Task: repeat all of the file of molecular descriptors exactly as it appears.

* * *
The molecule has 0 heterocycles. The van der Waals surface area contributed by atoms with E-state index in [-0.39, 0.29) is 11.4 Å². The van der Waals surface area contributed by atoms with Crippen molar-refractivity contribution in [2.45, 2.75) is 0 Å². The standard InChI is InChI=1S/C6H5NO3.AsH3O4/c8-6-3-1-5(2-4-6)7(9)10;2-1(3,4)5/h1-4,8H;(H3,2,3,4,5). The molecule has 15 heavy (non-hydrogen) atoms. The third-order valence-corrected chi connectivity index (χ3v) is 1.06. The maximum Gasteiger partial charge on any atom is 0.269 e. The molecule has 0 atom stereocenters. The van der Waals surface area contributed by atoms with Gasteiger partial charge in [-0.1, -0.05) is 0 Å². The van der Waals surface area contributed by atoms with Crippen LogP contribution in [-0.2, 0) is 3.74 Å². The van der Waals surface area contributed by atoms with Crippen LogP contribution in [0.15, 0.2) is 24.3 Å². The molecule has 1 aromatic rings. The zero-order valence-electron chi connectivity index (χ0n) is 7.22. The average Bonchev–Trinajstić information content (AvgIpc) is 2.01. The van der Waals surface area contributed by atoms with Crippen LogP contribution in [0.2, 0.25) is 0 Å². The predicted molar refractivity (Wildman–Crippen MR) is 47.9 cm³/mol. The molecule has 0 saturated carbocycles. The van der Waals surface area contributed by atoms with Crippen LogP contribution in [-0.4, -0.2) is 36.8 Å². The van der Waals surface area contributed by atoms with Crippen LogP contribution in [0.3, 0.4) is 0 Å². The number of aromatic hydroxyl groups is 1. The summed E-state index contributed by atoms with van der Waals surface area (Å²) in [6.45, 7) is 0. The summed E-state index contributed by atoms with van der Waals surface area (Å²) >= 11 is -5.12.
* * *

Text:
The molecule has 0 heterocycles. The van der Waals surface area contributed by atoms with E-state index in [-0.39, 0.29) is 11.4 Å². The van der Waals surface area contributed by atoms with Crippen molar-refractivity contribution in [2.45, 2.75) is 0 Å². The standard InChI is InChI=1S/C6H5NO3.AsH3O4/c8-6-3-1-5(2-4-6)7(9)10;2-1(3,4)5/h1-4,8H;(H3,2,3,4,5). The molecule has 15 heavy (non-hydrogen) atoms. The third-order valence-corrected chi connectivity index (χ3v) is 1.06. The maximum Gasteiger partial charge on any atom is 0.269 e. The molecule has 0 atom stereocenters. The van der Waals surface area contributed by atoms with Gasteiger partial charge in [-0.1, -0.05) is 0 Å². The van der Waals surface area contributed by atoms with Crippen LogP contribution in [-0.2, 0) is 3.74 Å². The van der Waals surface area contributed by atoms with Crippen LogP contribution in [0.15, 0.2) is 24.3 Å². The molecule has 1 aromatic rings. The zero-order valence-electron chi connectivity index (χ0n) is 7.22. The average Bonchev–Trinajstić information content (AvgIpc) is 2.01. The van der Waals surface area contributed by atoms with Crippen LogP contribution in [0.2, 0.25) is 0 Å². The predicted molar refractivity (Wildman–Crippen MR) is 47.9 cm³/mol. The molecule has 0 saturated carbocycles. The van der Waals surface area contributed by atoms with Crippen LogP contribution in [-0.4, -0.2) is 36.8 Å². The van der Waals surface area contributed by atoms with Crippen LogP contribution in [0.3, 0.4) is 0 Å². The number of aromatic hydroxyl groups is 1. The summed E-state index contributed by atoms with van der Waals surface area (Å²) in [6.45, 7) is 0. The summed E-state index contributed by atoms with van der Waals surface area (Å²) >= 11 is -5.12.